Civil Rights Commission Chairwoman Mary Frances Berry might have won the first round in a legal battle involving her refusal to seat a Bush appointee on her panel, but at least one congressman isn't letting her off so easily.

Rep. Steve Chabot, R-Ohio, chairman of the Constitution subcommittee of the House Judiciary Committee, demanded in a Feb. 14 missive to the commission that the chairwoman provide documentation and written responses to a laundry list of questions dealing with her agency's budget, employee expenses and the shredding of federal documents under her watch.

He also expressed dismay over Berry's recent subpoena of several Bush cabinent members to a February hearing on environmental justice without a full commission vote.

"Subpoenaing cabinet members is an unprecedented and unnecessary move when expert testimony from the EPA and other officials would suffice," Chabot said in his letter.

He asked Berry to respond no later than 5 p.m. Friday to a number of questions regarding her management of the commission, which a 1997 Government Accounting Office report called "an agency in disarray."

Berry missed the deadline but her spokeswoman indicated that the chairwoman was working quickly to respond to a series of questions that add up to nothing more than a low blow.

"This is a non-story," she said.

But Chabot, working off a General Accounting Office Report entitled U.S. Commission on Civil Rights: Agency Lacks Basic Management Controls, said he is concerned that the agency has not provided basic costs and information on various department positions nor had it provided a depiction of its organizational structure, the basic accounting of its $9 million in annual funding, or a complete list of all projects conducted by the commission.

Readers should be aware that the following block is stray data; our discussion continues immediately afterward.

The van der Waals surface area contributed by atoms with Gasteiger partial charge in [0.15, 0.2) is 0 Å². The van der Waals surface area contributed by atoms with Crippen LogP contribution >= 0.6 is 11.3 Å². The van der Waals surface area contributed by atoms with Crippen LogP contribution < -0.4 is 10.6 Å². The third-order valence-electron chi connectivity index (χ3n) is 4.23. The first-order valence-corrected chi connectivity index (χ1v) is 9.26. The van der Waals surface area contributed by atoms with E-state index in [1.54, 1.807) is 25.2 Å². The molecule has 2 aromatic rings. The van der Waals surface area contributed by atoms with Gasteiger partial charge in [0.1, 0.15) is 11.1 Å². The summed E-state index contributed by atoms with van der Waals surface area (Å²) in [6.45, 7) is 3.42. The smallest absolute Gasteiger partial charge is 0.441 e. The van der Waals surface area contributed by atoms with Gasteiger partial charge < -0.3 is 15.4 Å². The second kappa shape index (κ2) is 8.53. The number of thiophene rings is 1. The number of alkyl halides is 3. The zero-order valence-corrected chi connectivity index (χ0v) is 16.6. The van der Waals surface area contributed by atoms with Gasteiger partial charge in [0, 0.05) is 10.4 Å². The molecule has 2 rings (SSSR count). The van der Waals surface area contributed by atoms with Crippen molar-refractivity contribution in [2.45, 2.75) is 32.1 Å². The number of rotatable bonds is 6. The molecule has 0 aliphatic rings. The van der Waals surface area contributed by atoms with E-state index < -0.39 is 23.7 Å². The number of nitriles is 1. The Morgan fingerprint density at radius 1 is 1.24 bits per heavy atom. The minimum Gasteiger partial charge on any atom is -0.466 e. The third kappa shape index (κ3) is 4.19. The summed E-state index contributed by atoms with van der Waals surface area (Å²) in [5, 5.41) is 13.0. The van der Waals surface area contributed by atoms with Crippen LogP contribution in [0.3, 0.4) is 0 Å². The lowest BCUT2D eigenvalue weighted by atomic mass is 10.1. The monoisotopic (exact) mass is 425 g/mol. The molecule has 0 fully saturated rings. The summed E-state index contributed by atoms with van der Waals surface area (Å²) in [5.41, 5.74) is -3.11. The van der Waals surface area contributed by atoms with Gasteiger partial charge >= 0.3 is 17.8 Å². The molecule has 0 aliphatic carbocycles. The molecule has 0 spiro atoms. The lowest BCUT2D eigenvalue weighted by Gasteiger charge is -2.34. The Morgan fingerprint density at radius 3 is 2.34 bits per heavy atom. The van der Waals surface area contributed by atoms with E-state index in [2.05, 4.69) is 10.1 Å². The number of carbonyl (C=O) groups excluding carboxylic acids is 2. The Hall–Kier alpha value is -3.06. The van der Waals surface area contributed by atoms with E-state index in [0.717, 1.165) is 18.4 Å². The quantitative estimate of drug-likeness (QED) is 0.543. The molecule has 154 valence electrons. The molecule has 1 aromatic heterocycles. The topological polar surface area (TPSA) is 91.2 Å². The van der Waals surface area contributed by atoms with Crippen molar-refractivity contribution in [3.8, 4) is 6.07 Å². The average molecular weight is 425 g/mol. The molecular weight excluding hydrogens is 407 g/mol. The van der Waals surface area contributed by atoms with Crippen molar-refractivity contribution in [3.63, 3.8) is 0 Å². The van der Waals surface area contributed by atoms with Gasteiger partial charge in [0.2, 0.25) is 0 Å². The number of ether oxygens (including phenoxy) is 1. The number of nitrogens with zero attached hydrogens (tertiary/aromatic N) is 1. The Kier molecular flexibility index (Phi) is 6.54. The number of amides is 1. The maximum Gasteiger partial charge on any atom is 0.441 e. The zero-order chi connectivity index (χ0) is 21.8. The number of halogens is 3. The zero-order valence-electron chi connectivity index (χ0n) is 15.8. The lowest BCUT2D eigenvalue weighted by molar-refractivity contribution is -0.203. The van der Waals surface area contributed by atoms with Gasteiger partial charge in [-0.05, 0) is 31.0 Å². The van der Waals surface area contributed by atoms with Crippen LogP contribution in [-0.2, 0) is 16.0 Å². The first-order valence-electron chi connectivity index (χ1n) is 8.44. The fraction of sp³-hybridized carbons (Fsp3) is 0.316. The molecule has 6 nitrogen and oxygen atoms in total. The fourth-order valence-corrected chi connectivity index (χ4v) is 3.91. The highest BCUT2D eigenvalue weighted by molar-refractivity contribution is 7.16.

"I am deeply troubled by reports of the commission's activities that continue to undermine public confidence in the commission," Chabot said in his letter.

Chabot also asked Berry, who has been on the commission for 20 years and chairwoman since 1993, why she had hired an outside public relations firm when the agency had its own public affairs unit. He also asked about reports that the commission may have shredded documents that are supposed to be preserved under federal law.

Berry, an Independent who has often made headlines throughout her career on the commission, got the better of the Bush Administration earlier this month when a judge ruled that Berry ally Victoria Wilson is entitled to a full six-year term on the panel, leaving Bush appointee Peter Kirsanow out in the cold.

Berry had complained that the Justice Department lawsuit against Wilson was an infringement of the commission's independence. She declared the Feb. 4 ruling for Wilson a victory for the panel's autonomy.

The Justice Department is appealing the decision, and Chabot said that he's "confident that the appeals court will overturn the ruling and grant Commissioner Kirsanow his rightful seat on the commission."

Berry, who now enjoys the strength and influence of a Democratic majority on a panel that has no enforcement powers, would lose her majority if Kirsanow, a conservative attorney, were to replace Wilson.

Under Berry's tutelage, the commission investigated voting irregularities in the 2000 presidential election in Florida and issued a report in the fall of 2001 saying minority rights had been violated. The commission plans to question Florida Gov. Jeb Bush – brother of the president – this year.

Currently, the commission is also investigating environmental justice, including whether low-income neighborhoods suffer under current environmental policies.

Berry had subpoenaed EPA Administrator Christie Todd Whitman, Transportation Secretary Norman Mineta, and Interior Secretary Gail Norton to appear before the commission, but each sent underlings to speak on behalf of their agencies at a Feb. 8 hearing.